(b) The authority to suspend [a] license . . . is granted the Department upon determining after proper hearing as hearinbefore set out that the licensee:

. . . .

(4) Is an habitual violator of the traffic law [as hearinafter defined].

. . . .

(e) The judge or officer holding a hearing under Subsection (a) . . ., on determining that the License shall be suspended or revoked, may . . . recommend that the revocation or suspension be probated on terms and conditions deemed by the officer or judge to be necessary or proper . . . When probation is recommended by the judge or officer . . . the department shall probate the suspension or revocation.

(f) When the director believes that a licensee who has been placed on probation . . . has violated a term or condition of the probation, the director shall notify the licensee and summons him to appear at a hearing as provided in Subsection (a) or (b) of this section . . . The issue at the hearing shall be whether a term or condition of the probation has been violated. The officer or judge . . . shall report his finding to the department and if the finding is that a term or condition of the probation is violated, the department shall revoke or suspend the license as determined in the original hearing. (Emphasis added).

We begin by noting that you have to appeal a justice of the it would be too late for the license to appeal to a justice of the peace's original findings that he is an habitual violator of the traffic laws, that his driver's license should be suspended, and that the suspension should be probated. On the contrary, you have only asked whether these issues may be raised in a trial de novo to which an individual is entitled upon appeal of a justice of the peace's finding that he violated a condition of his probation. We will limit our discussion to this issue.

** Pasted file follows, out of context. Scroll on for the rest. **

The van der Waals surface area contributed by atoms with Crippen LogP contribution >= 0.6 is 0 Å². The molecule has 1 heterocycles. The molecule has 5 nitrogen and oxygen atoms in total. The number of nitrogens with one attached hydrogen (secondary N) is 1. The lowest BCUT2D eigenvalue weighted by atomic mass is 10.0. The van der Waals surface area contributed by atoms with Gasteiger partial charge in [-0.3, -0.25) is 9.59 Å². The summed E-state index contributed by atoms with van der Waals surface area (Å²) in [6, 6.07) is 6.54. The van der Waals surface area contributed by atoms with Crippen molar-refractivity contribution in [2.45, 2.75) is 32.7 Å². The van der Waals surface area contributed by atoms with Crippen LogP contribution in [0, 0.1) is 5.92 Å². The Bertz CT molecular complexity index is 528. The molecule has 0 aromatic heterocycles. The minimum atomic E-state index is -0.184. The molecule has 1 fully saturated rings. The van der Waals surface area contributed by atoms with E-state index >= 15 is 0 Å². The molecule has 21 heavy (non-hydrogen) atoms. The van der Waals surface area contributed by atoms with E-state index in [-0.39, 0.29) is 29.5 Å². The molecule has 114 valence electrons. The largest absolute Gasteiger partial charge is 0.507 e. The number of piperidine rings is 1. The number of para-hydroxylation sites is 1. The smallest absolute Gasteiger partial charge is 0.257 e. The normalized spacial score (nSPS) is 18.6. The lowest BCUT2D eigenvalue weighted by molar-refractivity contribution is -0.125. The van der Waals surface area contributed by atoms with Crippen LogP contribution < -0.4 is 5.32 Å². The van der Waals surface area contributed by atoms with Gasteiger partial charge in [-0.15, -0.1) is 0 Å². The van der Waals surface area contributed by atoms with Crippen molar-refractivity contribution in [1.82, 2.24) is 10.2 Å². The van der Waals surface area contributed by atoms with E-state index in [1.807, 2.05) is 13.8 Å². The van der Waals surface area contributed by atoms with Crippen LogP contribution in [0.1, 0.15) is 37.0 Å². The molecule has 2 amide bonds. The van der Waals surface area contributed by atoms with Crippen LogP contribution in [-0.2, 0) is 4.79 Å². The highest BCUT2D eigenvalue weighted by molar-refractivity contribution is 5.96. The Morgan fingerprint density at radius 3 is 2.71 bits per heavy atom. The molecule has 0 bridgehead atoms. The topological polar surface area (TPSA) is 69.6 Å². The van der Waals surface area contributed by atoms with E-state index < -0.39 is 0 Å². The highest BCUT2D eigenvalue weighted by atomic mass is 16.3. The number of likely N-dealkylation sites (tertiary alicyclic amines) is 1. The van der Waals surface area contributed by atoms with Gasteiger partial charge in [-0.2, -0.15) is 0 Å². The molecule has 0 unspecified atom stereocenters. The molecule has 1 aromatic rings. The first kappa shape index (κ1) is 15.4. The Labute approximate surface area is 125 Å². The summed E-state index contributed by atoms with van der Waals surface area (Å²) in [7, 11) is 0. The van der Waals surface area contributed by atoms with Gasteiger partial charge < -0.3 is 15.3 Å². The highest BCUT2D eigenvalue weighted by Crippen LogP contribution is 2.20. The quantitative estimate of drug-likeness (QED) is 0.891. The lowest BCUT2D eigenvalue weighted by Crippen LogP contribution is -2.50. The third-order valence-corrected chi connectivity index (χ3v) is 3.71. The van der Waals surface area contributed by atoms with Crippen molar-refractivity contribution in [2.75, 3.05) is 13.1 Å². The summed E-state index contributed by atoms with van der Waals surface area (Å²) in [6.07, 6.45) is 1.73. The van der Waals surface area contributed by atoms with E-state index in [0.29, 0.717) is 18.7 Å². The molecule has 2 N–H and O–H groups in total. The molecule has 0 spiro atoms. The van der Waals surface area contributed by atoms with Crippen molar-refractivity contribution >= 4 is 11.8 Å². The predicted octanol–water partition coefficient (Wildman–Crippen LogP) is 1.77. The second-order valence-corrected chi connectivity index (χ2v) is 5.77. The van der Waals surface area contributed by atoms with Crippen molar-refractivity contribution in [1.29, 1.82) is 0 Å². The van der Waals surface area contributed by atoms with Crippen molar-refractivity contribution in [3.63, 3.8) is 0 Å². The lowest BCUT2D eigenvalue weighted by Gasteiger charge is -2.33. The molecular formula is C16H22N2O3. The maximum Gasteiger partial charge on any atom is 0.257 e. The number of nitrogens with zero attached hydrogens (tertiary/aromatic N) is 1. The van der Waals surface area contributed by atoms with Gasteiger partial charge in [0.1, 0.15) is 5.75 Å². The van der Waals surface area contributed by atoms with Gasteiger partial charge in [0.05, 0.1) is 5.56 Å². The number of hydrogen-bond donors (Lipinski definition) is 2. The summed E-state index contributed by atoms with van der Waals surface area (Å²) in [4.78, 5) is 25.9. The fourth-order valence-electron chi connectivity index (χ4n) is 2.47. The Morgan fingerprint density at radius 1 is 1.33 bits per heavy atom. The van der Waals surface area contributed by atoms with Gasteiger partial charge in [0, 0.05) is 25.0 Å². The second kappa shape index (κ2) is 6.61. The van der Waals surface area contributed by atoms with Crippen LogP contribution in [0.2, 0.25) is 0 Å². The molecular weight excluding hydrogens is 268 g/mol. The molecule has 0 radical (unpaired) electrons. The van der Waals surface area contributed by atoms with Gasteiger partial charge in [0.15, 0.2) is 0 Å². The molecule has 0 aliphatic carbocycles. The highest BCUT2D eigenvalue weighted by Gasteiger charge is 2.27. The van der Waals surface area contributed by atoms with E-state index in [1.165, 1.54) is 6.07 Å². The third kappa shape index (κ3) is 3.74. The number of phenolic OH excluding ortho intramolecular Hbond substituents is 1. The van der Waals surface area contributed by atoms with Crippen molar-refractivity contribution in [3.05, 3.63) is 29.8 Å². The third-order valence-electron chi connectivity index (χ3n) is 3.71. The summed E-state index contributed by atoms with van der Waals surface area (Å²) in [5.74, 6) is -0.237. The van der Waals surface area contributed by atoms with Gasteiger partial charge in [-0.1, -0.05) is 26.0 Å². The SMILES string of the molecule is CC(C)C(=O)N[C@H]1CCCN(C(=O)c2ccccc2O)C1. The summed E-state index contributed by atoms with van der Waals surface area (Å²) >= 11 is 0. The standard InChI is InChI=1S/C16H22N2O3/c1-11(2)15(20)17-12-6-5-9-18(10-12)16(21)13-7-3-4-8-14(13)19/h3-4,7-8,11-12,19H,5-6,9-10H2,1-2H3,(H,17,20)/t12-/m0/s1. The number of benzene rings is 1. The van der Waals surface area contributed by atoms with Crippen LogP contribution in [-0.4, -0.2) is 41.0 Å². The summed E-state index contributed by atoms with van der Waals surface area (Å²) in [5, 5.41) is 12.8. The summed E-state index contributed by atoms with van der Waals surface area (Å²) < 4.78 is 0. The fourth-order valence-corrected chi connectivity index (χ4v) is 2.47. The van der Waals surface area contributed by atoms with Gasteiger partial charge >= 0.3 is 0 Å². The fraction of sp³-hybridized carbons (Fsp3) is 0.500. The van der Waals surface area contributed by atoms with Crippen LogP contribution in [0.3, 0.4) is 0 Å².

Section 22(e) of article 6687b provides that a justice of the peace who has determined that a licensee's driver's license should be suspended may probate that suspension upon terms and conditions which he deems proper. When probation is recommended, the department is required to probate the suspension. Under section 22(f), if the Director of the Department of Public Safety believes that the licensee has violated a condition of his probation, he may summons the licensee to a hearing which is to be held under the provisions of section 22(a). Section 22(f) explicitly provides that 'the issue at the hearing shall be whether a term or condition of the probation has been violated.'